Lawn of native grasses beats traditional lawn for lushness, weed resistance

Apr 21, 2011
The octagonal beds at the Wildflower Center where the characteristics of common Bermudagrass were compared to Buffalograss and a mixture of up to seven native grass species. Each octagon includes all the grass combinations, with different octagons used to replicate mowing or other conditions the grasses were exposed to. Credit: The Lady Bird Johnson Widlflower Center at The University of Texas at Austin.

A lawn of regionally native grasses would take less resources to maintain while providing as lush a carpet as a common turfgrass used in the South, according to a study by ecologists at The University of Texas at Austin's Lady Bird Johnson Wildflower Center.

"We created a lawn that needs less mowing and keeps out better than a common American lawn option," said Dr. Mark Simmons, director of the center's Ecosystem Design Group, noting that this new approach could have a huge impact on pocketbooks and the environment.

Simmons led the study comparing common Bermudagrass to seven native grasses that will be published online this week in the journal Ecological Engineering.

Commercial and residential lawns cover about 40 million acres – more American landscape than any traditional agricultural crop. But keeping that looking good takes more time, effort and money than it could and carries an environmental price tag.

U.S. lawn maintenance annually consumes about 800 million gallons of gasoline, $5.2 billion of fossil-fuel derived fertilizers and $700 million in pesticides. Up to two thirds of the drinking water consumed in municipalities goes to watering lawns.

"Most lawns use a single grass species, which requires inputs to maintain," Simmons said. "The goal was to develop a more ecologically stable, natural alternative for lawns that are so important to many Europeans and Americans."

Simmons knew that the species co-existing in natural grasslands can thrive without human intervention from living and studying in southern England near where Jane Austen once lived, and in the grasslands of South Africa. To test whether a mixture of grasses provides a good lawn, Simmons and colleagues Michelle Bertelsen, Dr. Steve Windhager and Holly Zafian used funding from Walmart to establish multiple plots of grasses in an open field at the center.

Co-author Bertelsen is an ecologist at the Wildflower Center. Windhager previously directed landscape restoration research at the center and is now chief executive officer of the Santa Barbara Botanic Garden. Zafian was a center research assistant and is now a graduate student at Texas State University – San Marcos.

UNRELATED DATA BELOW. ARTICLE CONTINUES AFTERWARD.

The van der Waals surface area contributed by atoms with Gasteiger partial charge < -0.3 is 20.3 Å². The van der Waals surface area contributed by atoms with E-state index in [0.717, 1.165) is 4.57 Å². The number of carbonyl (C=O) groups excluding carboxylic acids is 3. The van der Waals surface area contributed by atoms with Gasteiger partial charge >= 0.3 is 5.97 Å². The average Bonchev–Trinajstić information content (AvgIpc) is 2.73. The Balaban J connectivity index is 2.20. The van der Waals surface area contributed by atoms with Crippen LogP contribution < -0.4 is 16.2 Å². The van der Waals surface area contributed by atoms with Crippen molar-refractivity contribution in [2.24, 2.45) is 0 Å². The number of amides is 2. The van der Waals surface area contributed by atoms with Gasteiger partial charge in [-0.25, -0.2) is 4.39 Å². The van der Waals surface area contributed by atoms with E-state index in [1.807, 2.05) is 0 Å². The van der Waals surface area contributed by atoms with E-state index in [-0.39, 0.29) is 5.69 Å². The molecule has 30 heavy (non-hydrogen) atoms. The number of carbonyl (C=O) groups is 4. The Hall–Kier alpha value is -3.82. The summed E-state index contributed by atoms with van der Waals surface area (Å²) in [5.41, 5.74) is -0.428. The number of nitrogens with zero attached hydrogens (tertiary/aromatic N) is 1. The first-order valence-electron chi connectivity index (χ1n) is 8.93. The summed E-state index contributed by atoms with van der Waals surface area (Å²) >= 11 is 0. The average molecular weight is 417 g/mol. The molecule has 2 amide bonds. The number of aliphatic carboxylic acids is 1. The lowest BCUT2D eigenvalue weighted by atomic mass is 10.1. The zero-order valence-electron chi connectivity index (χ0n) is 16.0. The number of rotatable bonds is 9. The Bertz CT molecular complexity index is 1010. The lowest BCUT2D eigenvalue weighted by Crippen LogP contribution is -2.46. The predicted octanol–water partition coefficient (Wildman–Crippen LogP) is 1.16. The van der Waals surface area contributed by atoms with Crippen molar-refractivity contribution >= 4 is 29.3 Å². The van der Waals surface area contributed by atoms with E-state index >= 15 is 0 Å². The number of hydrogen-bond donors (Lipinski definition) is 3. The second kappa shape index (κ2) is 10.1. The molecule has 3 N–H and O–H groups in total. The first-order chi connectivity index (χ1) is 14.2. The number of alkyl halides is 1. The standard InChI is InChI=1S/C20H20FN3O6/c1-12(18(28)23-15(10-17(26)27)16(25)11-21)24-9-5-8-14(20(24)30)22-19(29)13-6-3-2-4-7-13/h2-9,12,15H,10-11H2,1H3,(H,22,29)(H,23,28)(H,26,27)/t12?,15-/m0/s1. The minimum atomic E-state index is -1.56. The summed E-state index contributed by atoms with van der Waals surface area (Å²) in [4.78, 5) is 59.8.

For the study, plots of non-native Bermudagrass were established from commercially available seeds alongside plots of Buffalograss in various combinations with other native, short grass species. In 2009, the researchers applied different mowing and other regimes to the two-year-old turf plots.

The traditional turfgrass and the native grasses responded the same to mowing once or twice a month, to two watering regimens and to the equivalent of foot traffic. However, the turf of seven native grasses produced a carpet that was 30 percent thicker in early spring than the Bermuda turf. As temperatures climbed into mid-summer and all the lawns thinned, the mixed native turfgrass still stayed 20 percent thicker than Bermuda.

"If we had mowed more frequently, the Bermudagrass might have become denser because of the way it grows," Simmons said, "but the point was to find something that took less work to maintain than Bermuda and other traditional turfgrasses."

Although Buffalograss also retained its lushness into summer, the mixed native turfgrass beat both single species (monoculture) turfgrasses in weed resistance. When dandelion seeds were added by hand, those plots grew half as many dandelions as the Buffalograss or Bermudagrass plots.

To see if the mixed native turfgrass would also outperform the others under conditions such as very light watering, he and his colleagues will conduct the next research phase later this year. The answer under some conditions will likely be a yes because the multiple species in natural grasslands are thought to allow them to respond better to different conditions over time.

How soon American lawns benefit from the findings depends partly on whether native grasses become more commercially available. The native grass combination that will likely work best will also vary with location, Simmons noted.

"This is just the first step to showing that having multiple grass species, basically creating a stable ecosystem that is a lawn, may have advantages for some turfgrass applications," Simmons said. "But we need to apply the findings to different settings to move away from solely having lawns that rely on us for life support."

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